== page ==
Winnipeg Jets' Kane addresses racism claims
Winnipeg Jets forward Evander Kane spoke to the media Thursday about his recent claims that he faces criticism from the public because he is black.
Kane's feelings about how he is treated on social media are included in a leaked story that will be in the next edition of The Hockey News (THN).
The Hockey News reporter Ken Campbell, who spoke to CBC News on Thursday, said he asked Kane about all the criticism.
"Do you think that this would happen if you were white? And he replied by saying that, 'No, I think a good portion of it is because I'm black and I'm not afraid to say that.'"
On Thursday, Kane spoke to the media and clarified his comments. He said he was referring specifically to criticism on social media sites like Twitter.
"Nobody has ever and I don’t think anybody ever will come up directly to my face and say something negative," said Kane.
Kane said he's more than willing to accept criticism about his on-ice play.
"In terms of hockey criticism, that’s part of the job description. That comes with the territory," said Kane.
But he said he is subject to criticism about his off-ice behavior that is unwarranted. He added, "You kind of get sick and tired of it." The 21-year-old from Vancouver has faced criticism for posting photos to social media that showed him posing with stacks of money on a Las Vegas balcony. The photos came out while NHL players were in a lockout with the league, and money was one of the main issues of the impasse.
"Clearly NHLers aren't making enough money judging by the Evander Kane picture!" tweeted one person.
Another person thanked him for "reminding us what spoiled, entitled and unaccomplished athletes look like."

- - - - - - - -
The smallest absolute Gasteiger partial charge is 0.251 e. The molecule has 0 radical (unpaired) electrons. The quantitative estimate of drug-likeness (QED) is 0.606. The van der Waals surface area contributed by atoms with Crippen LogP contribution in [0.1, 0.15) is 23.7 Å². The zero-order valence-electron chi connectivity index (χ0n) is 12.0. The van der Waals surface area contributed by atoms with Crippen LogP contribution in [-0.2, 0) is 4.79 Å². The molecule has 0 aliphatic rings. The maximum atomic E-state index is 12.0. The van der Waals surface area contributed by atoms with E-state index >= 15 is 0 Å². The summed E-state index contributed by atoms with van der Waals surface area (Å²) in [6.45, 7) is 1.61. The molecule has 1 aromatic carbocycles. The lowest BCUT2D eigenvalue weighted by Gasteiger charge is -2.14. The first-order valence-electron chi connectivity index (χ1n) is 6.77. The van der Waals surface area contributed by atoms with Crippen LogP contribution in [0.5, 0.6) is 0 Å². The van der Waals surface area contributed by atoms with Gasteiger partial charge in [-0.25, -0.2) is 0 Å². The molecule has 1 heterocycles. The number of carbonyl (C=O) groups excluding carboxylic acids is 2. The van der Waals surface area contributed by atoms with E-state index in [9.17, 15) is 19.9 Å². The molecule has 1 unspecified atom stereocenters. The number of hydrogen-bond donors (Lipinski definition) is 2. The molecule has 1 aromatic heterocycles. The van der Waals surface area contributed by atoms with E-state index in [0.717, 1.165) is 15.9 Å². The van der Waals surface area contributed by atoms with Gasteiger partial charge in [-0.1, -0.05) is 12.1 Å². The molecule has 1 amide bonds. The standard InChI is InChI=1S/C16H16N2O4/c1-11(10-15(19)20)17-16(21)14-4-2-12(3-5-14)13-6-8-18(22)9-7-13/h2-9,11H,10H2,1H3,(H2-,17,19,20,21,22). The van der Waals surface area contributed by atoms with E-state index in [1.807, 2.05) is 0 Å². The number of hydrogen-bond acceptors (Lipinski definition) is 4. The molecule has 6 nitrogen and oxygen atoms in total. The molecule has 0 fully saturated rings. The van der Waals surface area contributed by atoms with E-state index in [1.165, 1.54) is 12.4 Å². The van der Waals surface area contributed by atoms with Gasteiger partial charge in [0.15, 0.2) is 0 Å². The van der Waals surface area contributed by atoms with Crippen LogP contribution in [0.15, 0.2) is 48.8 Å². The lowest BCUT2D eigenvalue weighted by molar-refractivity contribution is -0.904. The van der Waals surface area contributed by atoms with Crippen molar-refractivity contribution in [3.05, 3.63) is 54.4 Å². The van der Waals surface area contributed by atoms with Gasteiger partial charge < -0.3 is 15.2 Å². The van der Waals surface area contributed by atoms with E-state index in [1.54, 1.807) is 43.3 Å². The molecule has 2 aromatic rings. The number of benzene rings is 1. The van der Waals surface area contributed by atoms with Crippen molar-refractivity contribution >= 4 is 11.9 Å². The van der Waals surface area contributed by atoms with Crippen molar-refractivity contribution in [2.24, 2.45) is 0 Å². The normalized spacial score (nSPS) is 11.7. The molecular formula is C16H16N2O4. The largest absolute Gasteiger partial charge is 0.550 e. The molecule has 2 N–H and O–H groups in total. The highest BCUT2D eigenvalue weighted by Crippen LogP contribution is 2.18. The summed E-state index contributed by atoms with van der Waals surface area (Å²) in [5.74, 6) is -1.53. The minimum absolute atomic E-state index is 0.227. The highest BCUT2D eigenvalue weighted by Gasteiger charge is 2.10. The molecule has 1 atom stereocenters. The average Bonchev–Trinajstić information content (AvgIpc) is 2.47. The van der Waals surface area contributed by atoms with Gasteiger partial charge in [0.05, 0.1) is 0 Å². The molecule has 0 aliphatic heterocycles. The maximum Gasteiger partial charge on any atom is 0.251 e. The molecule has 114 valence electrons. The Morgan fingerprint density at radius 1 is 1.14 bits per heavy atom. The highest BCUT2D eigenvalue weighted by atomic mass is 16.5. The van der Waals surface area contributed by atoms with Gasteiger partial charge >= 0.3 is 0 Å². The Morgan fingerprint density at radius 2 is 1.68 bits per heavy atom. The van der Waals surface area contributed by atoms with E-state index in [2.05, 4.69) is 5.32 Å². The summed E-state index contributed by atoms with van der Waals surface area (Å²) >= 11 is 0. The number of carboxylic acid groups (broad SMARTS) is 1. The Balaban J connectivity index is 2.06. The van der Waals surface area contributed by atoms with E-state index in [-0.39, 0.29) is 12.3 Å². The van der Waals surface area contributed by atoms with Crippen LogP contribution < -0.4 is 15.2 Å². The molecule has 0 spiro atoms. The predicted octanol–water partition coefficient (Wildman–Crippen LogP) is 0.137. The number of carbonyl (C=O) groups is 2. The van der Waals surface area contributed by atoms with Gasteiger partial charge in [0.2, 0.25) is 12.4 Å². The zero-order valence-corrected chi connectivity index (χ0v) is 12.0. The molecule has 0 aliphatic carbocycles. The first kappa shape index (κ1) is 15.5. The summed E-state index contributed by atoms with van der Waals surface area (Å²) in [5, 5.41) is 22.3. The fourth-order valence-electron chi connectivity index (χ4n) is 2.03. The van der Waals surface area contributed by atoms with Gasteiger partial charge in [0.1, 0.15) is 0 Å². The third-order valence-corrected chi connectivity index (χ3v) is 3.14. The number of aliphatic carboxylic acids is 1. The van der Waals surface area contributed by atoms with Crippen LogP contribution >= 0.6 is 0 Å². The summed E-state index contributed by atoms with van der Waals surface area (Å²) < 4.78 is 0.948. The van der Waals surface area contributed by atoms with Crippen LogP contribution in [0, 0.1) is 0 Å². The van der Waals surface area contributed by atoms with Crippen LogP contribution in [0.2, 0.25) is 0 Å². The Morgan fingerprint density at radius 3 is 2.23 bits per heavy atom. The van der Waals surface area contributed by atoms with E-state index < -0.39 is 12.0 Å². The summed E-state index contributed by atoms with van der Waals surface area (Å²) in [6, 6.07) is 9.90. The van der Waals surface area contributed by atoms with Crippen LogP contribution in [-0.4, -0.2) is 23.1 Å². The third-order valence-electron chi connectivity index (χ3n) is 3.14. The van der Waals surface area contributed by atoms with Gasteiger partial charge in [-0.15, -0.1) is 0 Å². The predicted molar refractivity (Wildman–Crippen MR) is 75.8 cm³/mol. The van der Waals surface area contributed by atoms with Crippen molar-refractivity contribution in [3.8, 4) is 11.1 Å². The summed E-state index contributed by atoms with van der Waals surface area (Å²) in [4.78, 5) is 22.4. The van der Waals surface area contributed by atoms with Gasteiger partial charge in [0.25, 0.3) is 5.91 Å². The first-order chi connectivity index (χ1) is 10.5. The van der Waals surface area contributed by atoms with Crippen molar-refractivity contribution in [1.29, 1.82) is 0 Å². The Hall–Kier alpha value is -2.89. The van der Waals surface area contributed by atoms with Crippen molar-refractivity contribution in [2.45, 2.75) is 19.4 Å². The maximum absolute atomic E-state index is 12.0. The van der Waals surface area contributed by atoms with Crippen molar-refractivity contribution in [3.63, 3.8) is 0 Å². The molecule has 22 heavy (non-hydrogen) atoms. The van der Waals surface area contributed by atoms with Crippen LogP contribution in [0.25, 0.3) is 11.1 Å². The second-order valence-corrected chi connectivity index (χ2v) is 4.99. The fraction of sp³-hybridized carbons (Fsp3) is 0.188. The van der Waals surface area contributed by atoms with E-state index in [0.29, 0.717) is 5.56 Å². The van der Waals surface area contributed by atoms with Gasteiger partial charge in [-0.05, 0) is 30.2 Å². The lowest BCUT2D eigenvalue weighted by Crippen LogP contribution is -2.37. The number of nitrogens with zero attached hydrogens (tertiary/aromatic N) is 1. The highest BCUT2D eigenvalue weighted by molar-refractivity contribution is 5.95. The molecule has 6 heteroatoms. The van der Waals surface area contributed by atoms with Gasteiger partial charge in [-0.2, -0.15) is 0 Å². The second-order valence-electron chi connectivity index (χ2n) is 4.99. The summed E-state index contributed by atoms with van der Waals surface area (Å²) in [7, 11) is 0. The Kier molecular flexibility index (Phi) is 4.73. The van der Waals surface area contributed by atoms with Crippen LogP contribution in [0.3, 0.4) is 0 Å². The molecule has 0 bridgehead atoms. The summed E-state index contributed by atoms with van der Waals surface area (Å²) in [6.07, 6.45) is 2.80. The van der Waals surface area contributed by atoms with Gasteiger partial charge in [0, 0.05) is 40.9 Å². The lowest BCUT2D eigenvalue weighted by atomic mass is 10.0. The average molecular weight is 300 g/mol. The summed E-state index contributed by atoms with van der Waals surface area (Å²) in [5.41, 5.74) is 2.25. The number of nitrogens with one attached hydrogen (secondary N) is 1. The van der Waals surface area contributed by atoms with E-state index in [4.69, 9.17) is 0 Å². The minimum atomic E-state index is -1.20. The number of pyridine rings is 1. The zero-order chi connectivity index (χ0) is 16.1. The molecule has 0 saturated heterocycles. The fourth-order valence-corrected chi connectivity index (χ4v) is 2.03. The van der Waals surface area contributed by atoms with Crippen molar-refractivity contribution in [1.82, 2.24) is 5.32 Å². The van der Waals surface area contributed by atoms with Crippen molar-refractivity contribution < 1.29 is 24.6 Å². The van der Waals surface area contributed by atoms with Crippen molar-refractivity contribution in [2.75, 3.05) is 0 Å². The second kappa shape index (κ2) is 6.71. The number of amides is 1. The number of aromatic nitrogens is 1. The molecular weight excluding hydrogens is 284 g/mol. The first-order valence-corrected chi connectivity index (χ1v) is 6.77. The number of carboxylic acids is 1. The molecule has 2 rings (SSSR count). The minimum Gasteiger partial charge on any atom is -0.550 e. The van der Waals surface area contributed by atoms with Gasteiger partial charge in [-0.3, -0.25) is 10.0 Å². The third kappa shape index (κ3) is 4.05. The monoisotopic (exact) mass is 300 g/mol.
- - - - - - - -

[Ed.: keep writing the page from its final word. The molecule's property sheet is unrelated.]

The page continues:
Kane was also chided on Twitter last month for his haircut, which included shaved letters YMCMB, or Young Money Cash Money Billionaires, a reference to Lil Wayne's record label.
Campbell said Kane is a brash young man who lived in Atlanta — before the Thrashers relocated to Winnipeg and became the Jets —where there is a substantial hip hop culture.
It is also a place where Kane had a much smaller public spotlight before coming to hockey-mad Winnipeg, he added.
"It's a complete, sort of, 180-degree turn for him so, you know, I don't think it speaks to Winnipeg specifically. I just think it speaks to an adjustment that this young man has had to make," Kane said in the piece.
Campbell said social media can make it so easy to promote racism because people can hide anonymously behind their keyboards.
Kane said Thursday his primary concern is the game and despite heavy criticism, he loves his job.
"My concern is playing hockey, and I don’t go out and try to hurt other people in terms of my personal life. I think I’m a pretty good guy, and I do what I can to help other people out," explained Kane.
He added, "I wouldn’t trade playing in the NHL for anything in the world."